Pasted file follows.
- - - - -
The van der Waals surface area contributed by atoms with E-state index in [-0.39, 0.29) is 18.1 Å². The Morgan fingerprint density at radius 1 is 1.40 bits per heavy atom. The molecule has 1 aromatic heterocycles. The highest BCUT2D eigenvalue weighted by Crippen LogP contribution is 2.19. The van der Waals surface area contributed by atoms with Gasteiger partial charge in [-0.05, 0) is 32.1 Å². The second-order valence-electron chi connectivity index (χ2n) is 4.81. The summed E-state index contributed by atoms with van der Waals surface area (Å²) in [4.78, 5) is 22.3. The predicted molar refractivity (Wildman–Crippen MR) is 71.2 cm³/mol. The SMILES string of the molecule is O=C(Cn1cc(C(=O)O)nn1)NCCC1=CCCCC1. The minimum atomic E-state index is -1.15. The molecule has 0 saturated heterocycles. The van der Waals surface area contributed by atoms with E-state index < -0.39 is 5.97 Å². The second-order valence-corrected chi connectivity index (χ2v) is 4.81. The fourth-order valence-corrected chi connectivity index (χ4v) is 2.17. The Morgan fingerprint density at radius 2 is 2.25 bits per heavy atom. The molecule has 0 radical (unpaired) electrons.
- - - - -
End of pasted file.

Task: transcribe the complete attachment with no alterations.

The van der Waals surface area contributed by atoms with E-state index in [-0.39, 0.29) is 18.1 Å². The Morgan fingerprint density at radius 1 is 1.40 bits per heavy atom. The molecule has 1 aromatic heterocycles. The highest BCUT2D eigenvalue weighted by Crippen LogP contribution is 2.19. The van der Waals surface area contributed by atoms with Gasteiger partial charge in [-0.05, 0) is 32.1 Å². The second-order valence-electron chi connectivity index (χ2n) is 4.81. The summed E-state index contributed by atoms with van der Waals surface area (Å²) in [4.78, 5) is 22.3. The predicted molar refractivity (Wildman–Crippen MR) is 71.2 cm³/mol. The SMILES string of the molecule is O=C(Cn1cc(C(=O)O)nn1)NCCC1=CCCCC1. The minimum atomic E-state index is -1.15. The molecule has 0 saturated heterocycles. The van der Waals surface area contributed by atoms with E-state index < -0.39 is 5.97 Å². The second-order valence-corrected chi connectivity index (χ2v) is 4.81. The fourth-order valence-corrected chi connectivity index (χ4v) is 2.17. The Morgan fingerprint density at radius 2 is 2.25 bits per heavy atom. The molecule has 0 radical (unpaired) electrons.